Anatomy of the Spine

The vertebral column
The vertebral column, also known as the backbone or technically called columna vertebralis, consists of 32 vertebrae , which are separated from one another by fibrous cartilage discs .

It is divided into five sections: cervical spine, thoracic spine, lumbar spine, sacrum and coccyx.

The cervical vertebrae are made up of small vertebrae, the vertebral bodies of the lumbar and sacral vertebrae are much larger because the body weight puts a greater strain on the lower vertebrae.
Viewed from the side (sagittal plane), the spine has 4 curvatures: 2 kyphoses and 2 lordoses .

The lordosis is in the neck and loin area, where the spine curves forward.
The lordosis of the cervical spine is less pronounced than that in the lumbar region.
In the case of kyphoses in the thoracic and sacral section, which also includes the coccyx, the curve is backwards, with the latter being more pronounced than that of the thoracic spine.
The spine has a double S shape:

If the curvature is pronounced in the frontal plane, there is scoliosis , ie a permanent lateral deviation of the spine from the longitudinal axis with rotation (twisting).
Scoliosis can affect any part of the spine: cervical, thoracic, lumbar and cause back and neck pain .

g causes increased pressure on the area to which the spine inclines, causing greater wear and tear on articular cartilage, typical of osteoarthritis .
The width of the vertebral bodies increases from top to bottom as the spine progresses, because most of the weight has to be carried in the lower area; there is no weight on the coccyx and therefore the coccyx are small.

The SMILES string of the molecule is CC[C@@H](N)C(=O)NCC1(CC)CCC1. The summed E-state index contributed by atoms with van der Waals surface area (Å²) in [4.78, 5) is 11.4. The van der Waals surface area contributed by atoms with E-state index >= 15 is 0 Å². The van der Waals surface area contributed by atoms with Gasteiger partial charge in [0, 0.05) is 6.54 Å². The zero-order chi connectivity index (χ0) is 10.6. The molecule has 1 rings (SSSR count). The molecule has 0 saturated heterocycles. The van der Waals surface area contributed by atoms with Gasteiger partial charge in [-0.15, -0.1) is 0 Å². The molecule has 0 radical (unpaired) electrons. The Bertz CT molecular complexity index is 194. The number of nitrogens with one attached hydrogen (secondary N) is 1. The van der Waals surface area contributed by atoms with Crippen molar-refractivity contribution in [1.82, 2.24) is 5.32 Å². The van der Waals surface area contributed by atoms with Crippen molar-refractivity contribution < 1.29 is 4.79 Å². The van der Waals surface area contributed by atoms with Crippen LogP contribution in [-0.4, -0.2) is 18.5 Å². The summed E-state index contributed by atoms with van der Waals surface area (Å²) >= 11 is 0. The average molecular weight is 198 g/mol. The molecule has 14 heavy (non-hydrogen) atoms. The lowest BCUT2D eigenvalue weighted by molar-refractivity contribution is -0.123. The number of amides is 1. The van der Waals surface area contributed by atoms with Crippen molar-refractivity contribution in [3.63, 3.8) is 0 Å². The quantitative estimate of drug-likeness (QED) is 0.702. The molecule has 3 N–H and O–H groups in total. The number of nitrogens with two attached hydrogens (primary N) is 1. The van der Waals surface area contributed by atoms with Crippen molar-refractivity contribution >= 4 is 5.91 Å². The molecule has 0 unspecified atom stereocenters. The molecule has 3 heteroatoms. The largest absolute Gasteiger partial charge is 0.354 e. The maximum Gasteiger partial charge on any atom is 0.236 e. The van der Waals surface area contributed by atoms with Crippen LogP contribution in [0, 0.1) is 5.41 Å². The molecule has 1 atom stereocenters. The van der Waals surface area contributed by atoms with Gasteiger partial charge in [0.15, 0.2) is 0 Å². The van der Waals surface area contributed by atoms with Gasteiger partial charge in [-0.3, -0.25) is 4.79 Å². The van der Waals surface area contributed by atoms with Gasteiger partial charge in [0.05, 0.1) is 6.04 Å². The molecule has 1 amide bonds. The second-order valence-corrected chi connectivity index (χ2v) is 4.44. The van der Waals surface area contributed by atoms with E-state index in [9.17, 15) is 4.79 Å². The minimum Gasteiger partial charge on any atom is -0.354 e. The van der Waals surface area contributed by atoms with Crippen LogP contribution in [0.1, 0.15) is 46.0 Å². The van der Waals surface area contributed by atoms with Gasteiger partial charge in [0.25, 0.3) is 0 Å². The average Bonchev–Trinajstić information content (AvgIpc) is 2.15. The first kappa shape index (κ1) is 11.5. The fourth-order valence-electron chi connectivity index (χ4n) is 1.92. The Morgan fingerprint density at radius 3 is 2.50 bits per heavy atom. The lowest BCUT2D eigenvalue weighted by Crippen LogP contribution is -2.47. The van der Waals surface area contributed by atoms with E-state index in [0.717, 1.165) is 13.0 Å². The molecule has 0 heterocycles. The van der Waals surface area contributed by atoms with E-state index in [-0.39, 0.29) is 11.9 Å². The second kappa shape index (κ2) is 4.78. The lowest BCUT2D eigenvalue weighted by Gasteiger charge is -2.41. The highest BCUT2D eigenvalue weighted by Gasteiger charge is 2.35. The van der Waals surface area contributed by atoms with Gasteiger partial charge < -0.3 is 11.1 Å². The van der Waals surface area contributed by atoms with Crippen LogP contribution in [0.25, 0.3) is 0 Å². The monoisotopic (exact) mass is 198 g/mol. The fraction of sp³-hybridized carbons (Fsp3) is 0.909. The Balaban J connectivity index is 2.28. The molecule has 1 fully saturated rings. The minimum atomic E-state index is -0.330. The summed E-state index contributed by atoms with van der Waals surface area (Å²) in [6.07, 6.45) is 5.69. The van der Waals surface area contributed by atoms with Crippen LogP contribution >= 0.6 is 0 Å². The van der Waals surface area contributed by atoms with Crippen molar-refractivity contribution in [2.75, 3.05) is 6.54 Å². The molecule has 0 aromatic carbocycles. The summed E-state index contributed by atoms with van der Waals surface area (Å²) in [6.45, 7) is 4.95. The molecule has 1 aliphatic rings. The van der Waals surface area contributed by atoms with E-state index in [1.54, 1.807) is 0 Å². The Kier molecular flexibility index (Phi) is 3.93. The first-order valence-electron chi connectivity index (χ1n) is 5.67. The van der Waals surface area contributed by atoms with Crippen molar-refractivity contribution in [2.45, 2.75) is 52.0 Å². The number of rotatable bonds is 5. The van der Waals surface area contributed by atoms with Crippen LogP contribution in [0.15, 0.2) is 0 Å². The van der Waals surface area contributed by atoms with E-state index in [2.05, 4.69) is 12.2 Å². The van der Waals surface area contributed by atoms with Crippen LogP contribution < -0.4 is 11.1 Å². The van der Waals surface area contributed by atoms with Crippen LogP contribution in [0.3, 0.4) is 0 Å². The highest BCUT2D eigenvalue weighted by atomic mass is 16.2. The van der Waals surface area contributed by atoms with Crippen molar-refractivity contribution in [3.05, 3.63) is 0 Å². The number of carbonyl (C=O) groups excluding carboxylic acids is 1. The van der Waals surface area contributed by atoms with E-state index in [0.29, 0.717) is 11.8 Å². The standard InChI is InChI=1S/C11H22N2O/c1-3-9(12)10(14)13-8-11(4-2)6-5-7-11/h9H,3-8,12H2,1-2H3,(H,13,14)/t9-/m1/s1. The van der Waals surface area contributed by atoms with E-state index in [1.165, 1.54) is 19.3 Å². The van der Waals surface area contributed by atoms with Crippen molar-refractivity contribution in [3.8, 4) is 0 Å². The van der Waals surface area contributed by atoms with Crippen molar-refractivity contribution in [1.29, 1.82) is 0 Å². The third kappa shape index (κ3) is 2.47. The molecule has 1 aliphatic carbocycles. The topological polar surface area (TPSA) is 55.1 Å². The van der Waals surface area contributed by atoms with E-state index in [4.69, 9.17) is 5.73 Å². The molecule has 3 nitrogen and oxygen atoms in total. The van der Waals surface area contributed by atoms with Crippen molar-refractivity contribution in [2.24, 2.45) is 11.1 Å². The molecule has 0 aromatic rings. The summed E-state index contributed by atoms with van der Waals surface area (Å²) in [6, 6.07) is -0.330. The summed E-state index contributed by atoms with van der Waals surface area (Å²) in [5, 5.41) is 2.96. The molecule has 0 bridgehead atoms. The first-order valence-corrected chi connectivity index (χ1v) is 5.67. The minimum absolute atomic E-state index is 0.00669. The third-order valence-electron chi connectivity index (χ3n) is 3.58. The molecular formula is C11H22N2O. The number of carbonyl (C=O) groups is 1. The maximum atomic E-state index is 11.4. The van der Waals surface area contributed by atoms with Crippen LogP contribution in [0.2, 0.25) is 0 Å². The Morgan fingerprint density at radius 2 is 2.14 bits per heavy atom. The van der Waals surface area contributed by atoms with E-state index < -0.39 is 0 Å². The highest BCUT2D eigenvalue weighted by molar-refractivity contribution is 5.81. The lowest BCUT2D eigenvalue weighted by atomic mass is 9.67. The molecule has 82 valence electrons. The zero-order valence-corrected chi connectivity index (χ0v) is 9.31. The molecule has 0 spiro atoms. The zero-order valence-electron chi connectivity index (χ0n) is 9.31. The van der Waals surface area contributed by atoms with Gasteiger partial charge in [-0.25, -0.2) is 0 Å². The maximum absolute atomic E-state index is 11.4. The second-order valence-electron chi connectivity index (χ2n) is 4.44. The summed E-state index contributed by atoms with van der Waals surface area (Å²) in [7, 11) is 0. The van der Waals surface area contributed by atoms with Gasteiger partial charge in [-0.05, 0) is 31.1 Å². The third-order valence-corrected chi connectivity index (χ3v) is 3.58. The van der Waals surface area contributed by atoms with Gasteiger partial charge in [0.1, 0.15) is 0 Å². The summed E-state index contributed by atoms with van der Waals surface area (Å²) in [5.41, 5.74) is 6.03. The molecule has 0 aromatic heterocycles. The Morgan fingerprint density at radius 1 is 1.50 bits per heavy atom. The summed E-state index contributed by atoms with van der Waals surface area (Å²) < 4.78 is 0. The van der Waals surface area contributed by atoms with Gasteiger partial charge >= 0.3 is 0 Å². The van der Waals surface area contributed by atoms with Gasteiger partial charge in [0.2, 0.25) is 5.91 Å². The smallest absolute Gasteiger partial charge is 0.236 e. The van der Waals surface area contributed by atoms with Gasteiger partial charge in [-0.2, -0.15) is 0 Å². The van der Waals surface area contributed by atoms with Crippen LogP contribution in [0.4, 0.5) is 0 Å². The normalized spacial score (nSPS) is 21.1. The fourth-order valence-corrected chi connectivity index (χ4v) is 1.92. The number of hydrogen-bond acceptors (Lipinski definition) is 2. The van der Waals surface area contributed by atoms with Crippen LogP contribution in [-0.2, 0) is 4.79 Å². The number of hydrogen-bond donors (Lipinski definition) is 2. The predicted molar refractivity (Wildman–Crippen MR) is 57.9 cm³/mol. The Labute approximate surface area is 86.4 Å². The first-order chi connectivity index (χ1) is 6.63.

The vertebrae are formed in front by the vertebral body and in the back by the vertebral arch.
There are seven processes that arise from the vertebral arch:

  • two articular processes directed upwards and two downwards, forming the articulation between the vertebrae.
  • two transverse processes and a spinous process, which represent the origin or insertion of the back muscles.

Numerous muscles and ligaments hold the spine firmly together.

The vertebral bodies are held together by the anterior and posterior longitudinal ligaments, while the vertebral arch and posterior processes are stabilized by yellow ligament, interspinous process ligament, supraspinous process ligament, intertransverse process ligament, and the interprocess ligaments.


Biomechanics of the spine

The spine has three main functions.
The first task is to protect the spinal cord, which lies in the spinal canal and is surrounded by strong ligaments.
Second, it carries most of the body weight and keeps the head upright.
The third function is to absorb internal and external trauma and micro-trauma and transmit it to the sacroiliac joint (sacroiliac joint) or distribute it to the upper limbs, head and trunk. In this way, the internal organs are protected.
The spine shows 4 curves in side view:

  • Forward bending of the cervical and lumbar spine (lordosis).